This means that up to the time the items are delivered to the buyer at the predetermined location, the seller coordinates the transportation of the goods, pays for all associated expenses and risks, and handles customs clearance. Only the unloading of the products from the transportation vehicle is the buyer’s responsibility.

What is the difference between DAP and DAT?

DAP and DAT are similar incoterms, but there are some subtle differences. The main difference between DAP (Delivered at Place) and DAT (Delivered At Terminal) is the place at which responsibility for the goods transfers from the seller to the buyer.  

In a DAT transaction, the buyer is in charge of paying import duties, taxes, and unloading the products off the transportation vehicle. The seller organizes for transportation of the items and bears all associated costs and risks up until after the commodities are unloaded at the designated terminal.

Meanwhile, with DAP, the seller is simply in charge of getting the items to a designated location, and incurs any financial losses that may happen in the process. From this point, the buyer is responsible for handling customs clearance and unloading the products from the transportation vehicle.

What is the difference between DDP and DAT?

Next on our list of incoterm comparisons is DDP and DAT. Again, there are some key distinctions that have to be considered when carrying out the importing process. 

Firstly, with DDP (Delivered Duty Paid), the seller has the burden for all shipping expenses, up until the point of delivery at the port of destination. This means not only import taxes and customs clearance but also handling transportation and any associated costs that may arise. It can be difficult to summarise the costs² involved with this method.

However, in the case of a Delivered at Terminal (DAT) transaction, the buyer takes control of paying the import duties and taxes. The only thing the seller is responsible for is the transportation and delivery of the cargo to the terminal. 

What are the risks associated with DDP, DAT and DAP incoterms?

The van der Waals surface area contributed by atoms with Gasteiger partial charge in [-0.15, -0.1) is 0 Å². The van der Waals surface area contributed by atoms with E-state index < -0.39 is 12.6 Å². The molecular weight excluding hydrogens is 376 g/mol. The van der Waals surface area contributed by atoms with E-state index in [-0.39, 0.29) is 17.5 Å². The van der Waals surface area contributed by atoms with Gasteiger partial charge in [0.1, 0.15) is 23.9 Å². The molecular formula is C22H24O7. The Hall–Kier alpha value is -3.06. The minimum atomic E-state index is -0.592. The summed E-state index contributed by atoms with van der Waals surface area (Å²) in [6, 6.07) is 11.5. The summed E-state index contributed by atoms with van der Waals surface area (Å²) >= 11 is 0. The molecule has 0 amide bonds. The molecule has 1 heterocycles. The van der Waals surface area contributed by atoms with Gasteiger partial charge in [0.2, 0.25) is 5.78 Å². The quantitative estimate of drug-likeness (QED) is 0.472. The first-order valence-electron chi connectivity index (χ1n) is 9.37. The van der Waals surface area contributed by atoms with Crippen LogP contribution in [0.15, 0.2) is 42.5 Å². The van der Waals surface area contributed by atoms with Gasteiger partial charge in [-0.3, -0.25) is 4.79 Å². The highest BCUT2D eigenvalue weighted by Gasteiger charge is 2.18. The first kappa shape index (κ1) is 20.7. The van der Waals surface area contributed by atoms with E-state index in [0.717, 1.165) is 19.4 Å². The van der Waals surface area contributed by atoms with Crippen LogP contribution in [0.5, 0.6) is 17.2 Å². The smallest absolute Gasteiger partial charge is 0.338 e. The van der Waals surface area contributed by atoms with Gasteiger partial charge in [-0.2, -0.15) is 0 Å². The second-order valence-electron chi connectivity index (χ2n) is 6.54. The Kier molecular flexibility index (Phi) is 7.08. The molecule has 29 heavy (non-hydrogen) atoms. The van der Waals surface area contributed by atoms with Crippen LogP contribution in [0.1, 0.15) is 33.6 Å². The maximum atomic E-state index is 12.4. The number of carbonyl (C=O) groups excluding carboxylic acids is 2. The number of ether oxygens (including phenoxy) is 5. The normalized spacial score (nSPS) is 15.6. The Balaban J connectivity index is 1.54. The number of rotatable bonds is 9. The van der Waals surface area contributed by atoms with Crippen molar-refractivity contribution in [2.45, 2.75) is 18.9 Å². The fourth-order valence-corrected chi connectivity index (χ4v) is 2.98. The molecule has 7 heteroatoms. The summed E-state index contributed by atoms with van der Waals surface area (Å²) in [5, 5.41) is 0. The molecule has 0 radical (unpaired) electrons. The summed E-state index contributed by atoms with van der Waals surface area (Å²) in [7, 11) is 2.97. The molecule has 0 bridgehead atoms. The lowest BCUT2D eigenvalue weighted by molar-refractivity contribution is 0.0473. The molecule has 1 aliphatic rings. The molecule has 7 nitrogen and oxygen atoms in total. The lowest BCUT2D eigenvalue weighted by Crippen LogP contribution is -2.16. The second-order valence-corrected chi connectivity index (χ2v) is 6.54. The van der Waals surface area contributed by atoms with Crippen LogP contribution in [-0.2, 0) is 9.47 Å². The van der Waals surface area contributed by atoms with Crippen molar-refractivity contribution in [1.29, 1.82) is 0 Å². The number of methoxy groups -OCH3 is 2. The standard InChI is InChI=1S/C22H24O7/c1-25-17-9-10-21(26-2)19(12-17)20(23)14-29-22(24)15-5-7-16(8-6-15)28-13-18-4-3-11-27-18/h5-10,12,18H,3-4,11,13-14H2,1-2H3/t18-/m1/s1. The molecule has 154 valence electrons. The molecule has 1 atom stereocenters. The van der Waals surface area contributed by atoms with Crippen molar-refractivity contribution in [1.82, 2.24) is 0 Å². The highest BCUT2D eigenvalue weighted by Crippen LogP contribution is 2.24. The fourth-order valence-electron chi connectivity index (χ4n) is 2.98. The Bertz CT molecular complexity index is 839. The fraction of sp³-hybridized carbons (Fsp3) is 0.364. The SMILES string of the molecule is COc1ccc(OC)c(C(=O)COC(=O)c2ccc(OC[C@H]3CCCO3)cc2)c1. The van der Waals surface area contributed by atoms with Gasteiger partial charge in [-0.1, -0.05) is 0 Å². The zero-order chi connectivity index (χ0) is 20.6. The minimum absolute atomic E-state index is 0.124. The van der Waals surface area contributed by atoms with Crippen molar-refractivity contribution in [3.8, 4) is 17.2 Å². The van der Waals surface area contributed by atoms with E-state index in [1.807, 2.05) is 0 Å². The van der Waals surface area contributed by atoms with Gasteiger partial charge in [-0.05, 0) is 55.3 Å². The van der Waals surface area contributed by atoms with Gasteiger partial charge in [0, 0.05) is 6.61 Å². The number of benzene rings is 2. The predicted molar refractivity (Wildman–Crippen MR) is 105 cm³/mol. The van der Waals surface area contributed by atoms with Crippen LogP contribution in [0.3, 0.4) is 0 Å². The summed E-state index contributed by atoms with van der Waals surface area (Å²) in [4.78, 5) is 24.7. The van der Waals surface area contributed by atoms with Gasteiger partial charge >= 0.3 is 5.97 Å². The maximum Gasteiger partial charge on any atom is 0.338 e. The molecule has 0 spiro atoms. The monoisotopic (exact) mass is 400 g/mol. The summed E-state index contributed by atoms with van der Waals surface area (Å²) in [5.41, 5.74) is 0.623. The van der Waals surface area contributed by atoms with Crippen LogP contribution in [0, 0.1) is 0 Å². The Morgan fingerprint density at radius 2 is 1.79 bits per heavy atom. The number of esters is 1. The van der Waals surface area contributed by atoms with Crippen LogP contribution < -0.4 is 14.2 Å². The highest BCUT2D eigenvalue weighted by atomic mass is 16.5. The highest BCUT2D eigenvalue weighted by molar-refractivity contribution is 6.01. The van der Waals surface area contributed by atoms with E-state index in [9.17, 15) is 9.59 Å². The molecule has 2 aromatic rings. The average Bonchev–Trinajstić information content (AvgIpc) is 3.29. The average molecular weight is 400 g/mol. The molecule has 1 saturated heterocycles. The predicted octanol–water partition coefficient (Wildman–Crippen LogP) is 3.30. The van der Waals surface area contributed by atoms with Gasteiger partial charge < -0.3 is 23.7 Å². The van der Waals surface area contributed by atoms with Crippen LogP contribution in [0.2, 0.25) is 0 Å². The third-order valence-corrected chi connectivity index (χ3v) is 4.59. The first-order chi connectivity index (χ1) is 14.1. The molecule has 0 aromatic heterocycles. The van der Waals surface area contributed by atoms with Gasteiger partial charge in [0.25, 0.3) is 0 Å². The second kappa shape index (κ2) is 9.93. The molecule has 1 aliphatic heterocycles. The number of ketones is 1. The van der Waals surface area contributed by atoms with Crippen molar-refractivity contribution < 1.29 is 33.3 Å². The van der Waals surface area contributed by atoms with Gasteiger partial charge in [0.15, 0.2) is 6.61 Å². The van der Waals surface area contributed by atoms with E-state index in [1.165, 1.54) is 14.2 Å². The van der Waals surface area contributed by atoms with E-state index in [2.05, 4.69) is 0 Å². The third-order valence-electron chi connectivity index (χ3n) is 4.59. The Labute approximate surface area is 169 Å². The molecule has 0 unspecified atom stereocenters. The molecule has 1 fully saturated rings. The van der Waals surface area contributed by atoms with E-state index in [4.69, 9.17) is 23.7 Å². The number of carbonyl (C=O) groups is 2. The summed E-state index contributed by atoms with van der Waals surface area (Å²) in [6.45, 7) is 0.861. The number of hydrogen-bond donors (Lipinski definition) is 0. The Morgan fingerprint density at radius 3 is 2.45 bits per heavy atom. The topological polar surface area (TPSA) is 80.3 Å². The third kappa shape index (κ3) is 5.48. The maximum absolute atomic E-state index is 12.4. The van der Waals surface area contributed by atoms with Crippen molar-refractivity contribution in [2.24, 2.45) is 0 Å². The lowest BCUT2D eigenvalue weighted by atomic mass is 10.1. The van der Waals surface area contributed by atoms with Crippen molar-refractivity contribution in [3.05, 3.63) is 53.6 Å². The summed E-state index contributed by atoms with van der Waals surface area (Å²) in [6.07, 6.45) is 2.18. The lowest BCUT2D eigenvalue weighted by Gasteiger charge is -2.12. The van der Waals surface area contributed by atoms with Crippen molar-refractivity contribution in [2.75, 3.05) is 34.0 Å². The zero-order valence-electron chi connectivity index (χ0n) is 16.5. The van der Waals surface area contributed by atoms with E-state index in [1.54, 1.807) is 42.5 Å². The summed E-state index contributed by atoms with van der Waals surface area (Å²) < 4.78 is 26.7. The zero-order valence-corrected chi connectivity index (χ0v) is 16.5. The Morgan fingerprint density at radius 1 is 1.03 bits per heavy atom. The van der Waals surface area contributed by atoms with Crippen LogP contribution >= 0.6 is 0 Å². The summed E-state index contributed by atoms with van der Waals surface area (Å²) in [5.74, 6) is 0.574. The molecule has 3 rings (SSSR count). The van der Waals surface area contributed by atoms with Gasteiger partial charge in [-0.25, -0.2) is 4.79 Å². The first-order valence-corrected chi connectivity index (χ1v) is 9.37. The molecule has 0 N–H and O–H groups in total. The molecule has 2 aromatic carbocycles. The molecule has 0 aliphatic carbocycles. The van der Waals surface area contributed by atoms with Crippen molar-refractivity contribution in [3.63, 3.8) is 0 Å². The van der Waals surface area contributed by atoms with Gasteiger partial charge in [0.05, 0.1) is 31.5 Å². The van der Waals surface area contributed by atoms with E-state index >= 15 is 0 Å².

Although each incoterm has been designed to protect the interests of the buyer, there are some risks that come along with DDP, DAT, and DAP transactions that are worth bearing in mind when you consider your shipping options. 

With each deal, there may be miscommunications that occur between the different parties, that lead to costly delays or even disputes. It’s always important to establish who is responsible for documentation, such as insurance and cargo information, and customs clearance.

Naturally, with the transportation of any goods, there is an inherent danger goods becoming damaged during transit, which can lead to financial losses and compensation depending on the severity of the damage. There is also the potential that a buyer fails to pay for the shipment, or the seller does not deliver the cargo on time.

Compliance risks can also occur in instances where the buyer does not adhere to the location-specific rules and regulations. This may lead to fines, penalties, or in the worst cases, even legal action. 

To ensure these risks do not become reality, all parties involved in shipping transactions of this nature should take the time to review all documents and communicate clearly with the buyer/seller in question throughout the process.

Overcome international trade obstacles with TecEx 

As your international trade partner, TecEx will help you sail through the choppy waters of global shipping with ease and efficiency. 

We provide a full DDP service, meaning we take responsibility for all goods up to the point of delivery to the buyer. What’s more, we also act as your Importer of Record, meaning that from the beginning of the transaction to final delivery, tricky compliance issues are all taken care for. 


 ¹  ICC. n.d. “Incoterms® 2010 – ICC.” International Chamber of Commerce. https://iccwbo.org/resources-for-business/incoterms-rules/incoterms-rules-2010/.

² O’Leary, Holly Jade. “How to Use INCOTERMS® Proficiently: Risk, Responsibility, and Transfer Operations.” Trade Finance Global, https://www.tradefinanceglobal.com/posts/use-incoterms-risk-responsibility-transfer-operations/

³ “International Trade Contracts and INCOTERMS.” Great.gov.uk. https://www.great.gov.uk/advice/prepare-for-export-procedures-and-logistics/international-trade-contracts-and-incoterms/